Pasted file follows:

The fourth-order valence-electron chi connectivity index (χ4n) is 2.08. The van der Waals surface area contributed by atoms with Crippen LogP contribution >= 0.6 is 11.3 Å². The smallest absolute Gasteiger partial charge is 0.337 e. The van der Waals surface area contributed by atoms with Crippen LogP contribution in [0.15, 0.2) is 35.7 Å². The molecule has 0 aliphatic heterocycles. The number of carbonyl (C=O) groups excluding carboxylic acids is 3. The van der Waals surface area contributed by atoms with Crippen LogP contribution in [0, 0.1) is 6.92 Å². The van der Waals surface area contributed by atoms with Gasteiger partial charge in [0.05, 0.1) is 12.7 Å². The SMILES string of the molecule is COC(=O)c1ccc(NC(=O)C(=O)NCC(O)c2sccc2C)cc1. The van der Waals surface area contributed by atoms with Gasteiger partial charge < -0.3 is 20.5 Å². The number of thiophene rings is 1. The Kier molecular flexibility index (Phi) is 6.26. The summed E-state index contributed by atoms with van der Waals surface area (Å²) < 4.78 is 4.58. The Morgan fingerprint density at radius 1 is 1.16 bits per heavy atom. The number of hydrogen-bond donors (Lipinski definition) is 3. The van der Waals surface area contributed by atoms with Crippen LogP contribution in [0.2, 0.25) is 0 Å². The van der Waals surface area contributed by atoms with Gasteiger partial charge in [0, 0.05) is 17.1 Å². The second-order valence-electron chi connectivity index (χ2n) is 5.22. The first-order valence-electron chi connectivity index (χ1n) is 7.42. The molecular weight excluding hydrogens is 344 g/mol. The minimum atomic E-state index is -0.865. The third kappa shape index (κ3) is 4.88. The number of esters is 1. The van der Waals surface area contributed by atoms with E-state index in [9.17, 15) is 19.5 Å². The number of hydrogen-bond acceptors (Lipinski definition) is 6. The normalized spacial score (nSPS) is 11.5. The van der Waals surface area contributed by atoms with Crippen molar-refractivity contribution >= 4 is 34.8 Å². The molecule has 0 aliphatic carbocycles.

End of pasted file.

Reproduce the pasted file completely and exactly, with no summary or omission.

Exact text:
The fourth-order valence-electron chi connectivity index (χ4n) is 2.08. The van der Waals surface area contributed by atoms with Crippen LogP contribution >= 0.6 is 11.3 Å². The smallest absolute Gasteiger partial charge is 0.337 e. The van der Waals surface area contributed by atoms with Crippen LogP contribution in [0.15, 0.2) is 35.7 Å². The molecule has 0 aliphatic heterocycles. The number of carbonyl (C=O) groups excluding carboxylic acids is 3. The van der Waals surface area contributed by atoms with Crippen LogP contribution in [0, 0.1) is 6.92 Å². The van der Waals surface area contributed by atoms with Gasteiger partial charge in [0.05, 0.1) is 12.7 Å². The SMILES string of the molecule is COC(=O)c1ccc(NC(=O)C(=O)NCC(O)c2sccc2C)cc1. The van der Waals surface area contributed by atoms with Gasteiger partial charge < -0.3 is 20.5 Å². The number of thiophene rings is 1. The Kier molecular flexibility index (Phi) is 6.26. The summed E-state index contributed by atoms with van der Waals surface area (Å²) < 4.78 is 4.58. The Morgan fingerprint density at radius 1 is 1.16 bits per heavy atom. The number of hydrogen-bond donors (Lipinski definition) is 3. The van der Waals surface area contributed by atoms with Crippen LogP contribution in [0.2, 0.25) is 0 Å². The van der Waals surface area contributed by atoms with Gasteiger partial charge in [0, 0.05) is 17.1 Å². The second-order valence-electron chi connectivity index (χ2n) is 5.22. The first-order valence-electron chi connectivity index (χ1n) is 7.42. The molecular weight excluding hydrogens is 344 g/mol. The minimum atomic E-state index is -0.865. The third kappa shape index (κ3) is 4.88. The number of esters is 1. The van der Waals surface area contributed by atoms with E-state index in [9.17, 15) is 19.5 Å². The number of hydrogen-bond acceptors (Lipinski definition) is 6. The normalized spacial score (nSPS) is 11.5. The van der Waals surface area contributed by atoms with Crippen molar-refractivity contribution >= 4 is 34.8 Å². The molecule has 0 aliphatic carbocycles.